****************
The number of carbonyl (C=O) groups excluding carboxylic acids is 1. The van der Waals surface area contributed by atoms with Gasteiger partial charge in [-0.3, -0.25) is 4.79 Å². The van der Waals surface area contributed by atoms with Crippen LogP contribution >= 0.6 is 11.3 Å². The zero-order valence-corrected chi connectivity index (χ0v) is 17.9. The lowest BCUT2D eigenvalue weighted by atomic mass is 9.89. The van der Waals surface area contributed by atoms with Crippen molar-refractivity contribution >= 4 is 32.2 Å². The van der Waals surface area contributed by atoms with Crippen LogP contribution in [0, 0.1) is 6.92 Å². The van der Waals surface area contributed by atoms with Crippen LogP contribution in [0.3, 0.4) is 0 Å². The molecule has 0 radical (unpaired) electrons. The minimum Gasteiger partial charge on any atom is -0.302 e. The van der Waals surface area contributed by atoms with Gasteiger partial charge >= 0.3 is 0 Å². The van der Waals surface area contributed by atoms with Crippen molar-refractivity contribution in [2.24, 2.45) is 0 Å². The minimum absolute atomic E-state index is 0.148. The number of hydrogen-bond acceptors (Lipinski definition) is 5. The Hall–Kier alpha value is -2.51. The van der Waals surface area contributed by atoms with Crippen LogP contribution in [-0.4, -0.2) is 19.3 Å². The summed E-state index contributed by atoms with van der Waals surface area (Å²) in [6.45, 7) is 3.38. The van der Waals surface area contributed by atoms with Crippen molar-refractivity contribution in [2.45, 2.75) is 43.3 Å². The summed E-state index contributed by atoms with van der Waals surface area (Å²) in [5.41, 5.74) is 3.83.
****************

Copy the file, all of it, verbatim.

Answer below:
The number of carbonyl (C=O) groups excluding carboxylic acids is 1. The van der Waals surface area contributed by atoms with Gasteiger partial charge in [-0.3, -0.25) is 4.79 Å². The van der Waals surface area contributed by atoms with Crippen LogP contribution >= 0.6 is 11.3 Å². The zero-order valence-corrected chi connectivity index (χ0v) is 17.9. The lowest BCUT2D eigenvalue weighted by atomic mass is 9.89. The van der Waals surface area contributed by atoms with Crippen molar-refractivity contribution >= 4 is 32.2 Å². The van der Waals surface area contributed by atoms with Crippen LogP contribution in [0, 0.1) is 6.92 Å². The van der Waals surface area contributed by atoms with Crippen LogP contribution in [0.3, 0.4) is 0 Å². The molecule has 0 radical (unpaired) electrons. The minimum Gasteiger partial charge on any atom is -0.302 e. The van der Waals surface area contributed by atoms with Gasteiger partial charge >= 0.3 is 0 Å². The van der Waals surface area contributed by atoms with Crippen molar-refractivity contribution in [2.24, 2.45) is 0 Å². The minimum absolute atomic E-state index is 0.148. The number of hydrogen-bond acceptors (Lipinski definition) is 5. The Hall–Kier alpha value is -2.51. The van der Waals surface area contributed by atoms with Crippen LogP contribution in [-0.4, -0.2) is 19.3 Å². The summed E-state index contributed by atoms with van der Waals surface area (Å²) in [6.45, 7) is 3.38. The van der Waals surface area contributed by atoms with Crippen molar-refractivity contribution in [2.45, 2.75) is 43.3 Å². The summed E-state index contributed by atoms with van der Waals surface area (Å²) in [5.41, 5.74) is 3.83.